Aero L-39 Albatros pics added today; http://www.britmodeller.com/forums/index.php?/topic/235025445-aero-l-39-albatros/ Julien
  18. Takom Finish Marksman

    I am hearing that some of these kits have shipped from TAKOM without tracks in them. If you have one check it, and contact your retailer. Julien
  19. Just a note that it seems some of these kits shipped without the tracks in them, if you have one check it and contact Takom/your retailer if appropriate. Julien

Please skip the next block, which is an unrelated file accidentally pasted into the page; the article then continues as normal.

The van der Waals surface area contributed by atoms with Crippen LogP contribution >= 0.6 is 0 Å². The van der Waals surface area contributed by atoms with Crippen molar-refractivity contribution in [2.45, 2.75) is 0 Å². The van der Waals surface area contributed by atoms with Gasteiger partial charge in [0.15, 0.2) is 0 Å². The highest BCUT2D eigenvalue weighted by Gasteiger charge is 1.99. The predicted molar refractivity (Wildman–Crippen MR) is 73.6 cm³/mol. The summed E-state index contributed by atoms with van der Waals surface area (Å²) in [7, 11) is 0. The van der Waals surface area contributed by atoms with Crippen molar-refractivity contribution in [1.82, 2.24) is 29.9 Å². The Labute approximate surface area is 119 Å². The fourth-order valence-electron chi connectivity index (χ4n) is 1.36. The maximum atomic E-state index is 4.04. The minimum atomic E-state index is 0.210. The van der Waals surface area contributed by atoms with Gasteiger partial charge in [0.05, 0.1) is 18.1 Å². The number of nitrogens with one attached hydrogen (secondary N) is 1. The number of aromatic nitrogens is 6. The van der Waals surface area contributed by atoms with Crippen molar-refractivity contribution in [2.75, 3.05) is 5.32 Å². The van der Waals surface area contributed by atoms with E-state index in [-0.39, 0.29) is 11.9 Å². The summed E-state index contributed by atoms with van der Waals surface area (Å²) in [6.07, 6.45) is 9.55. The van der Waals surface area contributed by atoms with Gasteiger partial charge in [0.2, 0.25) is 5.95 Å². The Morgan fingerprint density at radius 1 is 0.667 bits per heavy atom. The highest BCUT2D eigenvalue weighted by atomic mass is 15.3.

20. Heinkel He 115 "Scandinavian Service" Special Hobby 1:48 The Heinkel He 115 was the most successful German floatplane of the Second World War, and served as a reconnaissance and attack aircraft. When the Luftwaffe was officially established on 1 March 1935 the Heinkel He 59 was its only twin-engined floatplane. In July the Air Ministry issued a replacement for its replacement. This was to be a twin-engined aircraft that could act as a long range reconnaissance, torpedo bomber, minelayer or fog dispenser. The first prototype made its maiden flight in August 1937. Early test flights revealed that it was difficult to fly, but Heinkels designers were quickly able to solve this problem, and the resulting aircraft gained a very favourable reputation for its handling. The second prototype, V2, was similar to the V1, but with an improved nose, new tail surfaces, and NACA type engine cowlings. V3 had the separate cockpit canopies of the pilot and radio operator replaced by a single glasshouse canopy, while the V4 was the production prototype, with an improved tail and float supports. During the development process the original rather ungainly nose was replaced by the streamlined glazed nose used in production aircraft. The He 115 was in competition with the Ha 140. After tests in Lübeck Bay early in 1938 the Heinkel design was judged to be superior, and was put into production. After undergoing flight tests the V1 was modified in preparation for a series of record attempts. The early nose was replaced with a smooth wooden version, the radio operator and observer were both removed (a mechanic was carried), and a streamlined canopy installed. On 20 March 1938 the modified V1 set eight records, carrying a series of loaded from 0kg to 2000kg over 1,000km and 2,000km courses. These records were only held for eight days, before being broken by a CANT Z 509. The He 115 was an all-metal stressed-skin aircraft, with a slim streamlined fuselage. The mid-mounted wings had a rectangular centre section and tapering outer panels, and carried two BMW 132K engines (based on the Pratt & Whitney Hornet). The three man crew were carried in three cockpits. The observer was located in the glazed nose, with a bombsight and an MG15. The pilot was located just above the wing leading edge, and the radio operator/ rear gunner above the trailing edge. In the prototype the pilot and radio operator had been given separate canopies, but in production aircraft a single 'greenhouse' canopy was used, connecting their positions. An internal weapons bay was installed between the wings, and could carry either a 1,763lb torpedo or three SC 250 bombs (550lb each). The six aircraft exported to Norway soon found themselves being used against the Germans. At the end of the Norwegian campaign three of the Norwegian aircraft and a captured German aircraft escaped to Britain, where they were given an heavier armament of four forward firing and four rear firing machine guns, and used for clandestine operations. Two went to Malta, from where they were used to drop agents in German occupied North Africa, while two were used for the same purpose over Norway, operating from Scotland. These aircraft were withdrawn in 1942. One aircraft deemed unfit to be flown to the UK was flown to Finlandposing as a civilian aircraft. While the Fins interned the aircraft they let the crew go. The aircraft was used for ferry troops behind Soviet lines. However it was ambushed and forced to land where it was captured. Subsequently the aircraft was attacked by Finnish Fighters and sunk. There were reports the Soviets salvaged the wreck. Finland also borrowed two German aircraft to use inthe role of the ex Norwiegian example, one was retured but the second was surrendered to the Soviet. The Sweedish Air Force purchased and operated 12 aircraft, 6 more being on order but not delivered due to the outbreak of WWII. These were only retired in 1952 being well liked by their cres. The Model The kit comes in quite a large and sturdy top opening box. On opening the box the modeller is a large bag of medium grey styrene, a cardboard shelf on which the small poly bag of resin and another bag with the etched brass sheets and decal sheet are stapled. The styrene parts are very nicely moulded, with some very fine detail such as the recessed panel lines and raised panels where required. There is no sign of flash as one would expect of a new kit these days, and no moulding pip, just a few strengthening bits between the more fragile parts. The styrene appears to be quite soft and has a slightly rough texture, so paint should stick to it well. The clear styrene parts are quite clear and respectably thin, but there is some distortion on the curved areas, particularly the nose cone. The small bag of resin contains some very nicely moulded parts, such as the engines, spare machine gun ammunition drums, radio sets, levers and DF loop teardrop housing. There are a sheets of etched brass containing the instrument panel, seatbelts, boarding ladders, cockpit leavers and handles, radio operator’s panel, machine gun sights, and the float handrails. There is also an acetate sheet containing the instrument panels back sheets. Construction begins with the cockpit, which is quite complex with lots of parts from all three mediums making up into a very busy and detailed area. The instructions aren’t too clear for this area and should be studied carefully. It may be an idea to scan the instructions and print them in a larger format to improve things. The bomb aimers position is equally detailed with numerous parts being use to build a very detailed area. With the smaller parts in place the bomb aimers floor and support can be fitted, followed by the centre section, which consists of the bomb bay, cockpit floor, fuselage side inserts plus the fore and aft bulkheads. The radio operator’s position is also fitted out with the resin radio boxes and spare ammunition drums. Just forward of the radio position another bulkhead is fitted, onto which a brass and acetate radio panel is attached. The operators seat is then assembled and glued into position, at which point the fuselage can be closed up. The two piece wings are now glued together followed by a large panel just aft of the engine nacelles. The resin engines, once painted up are fitted with their two piece cowls. There are alternative horizontal tailplanes, each of which are in two halves and these should be assembled and put to one side. The completed fuselage is fitted out with the glass nose side panels, nose position canopy and the centre section roof. The tailplanes can also be fitted at this point. The large two part floats are now assembled and fitted out with the brass handrails, along with the two part float struts. The wing assemblies are now attached to the fuselage and fitted with the engine/cowling assemblies, propeller assemblies, (each from a back plate, three separate blades and the boss), and the cockpit windscreen. Turning the model over onto its back the tailplane struts can be fitted as are the main float struts, inner float struts, bomb aimers window, bomb sight, exhausts, and under fuselage panel. With all the struts in place the floats can now be attached. With the model the right side up and sitting on its floats it’s onto the final stages of the build. The machine guns are assembled from a separate breech, ammunition drums, PE gun sights and when fitted to their positions the barrel, with PE sight is fitted. In the case of the nose gun position the barrel needs to be fitted from the outside. The nose cone is then fitted along with the main canopy centre section, aft section and the cockpit canopy. The two PE boarding ladders are fitted between the floats and the aft cockpit position just aft of the wing trailing edges. And finally the rear gunners canopy can be posed either open or closed. If closed the machine gun needs to be posed in the stored position. Decals Decals are from Aviprint, look to be in register and are colour dense. Markings included are for the following aircraft:- W/Nr 3027, F-2 Wing of the Sweedish Air Force. 1939-1952 Ex Norwegian no.50. Defected to Finland 1940. Served with No.14 Recon Sqn. Later captured by Russia. Royal Norwegian Naval Air Service, machine 60. Captured by German Forces. Conclusion It is nice to see this imposing model re-released, with non German markings. It is a pity the instructions are small and sometimes complicated, though when blown up to A4 size on a photocopier it makes them much easier to read. Recommended. Review sample courtesy of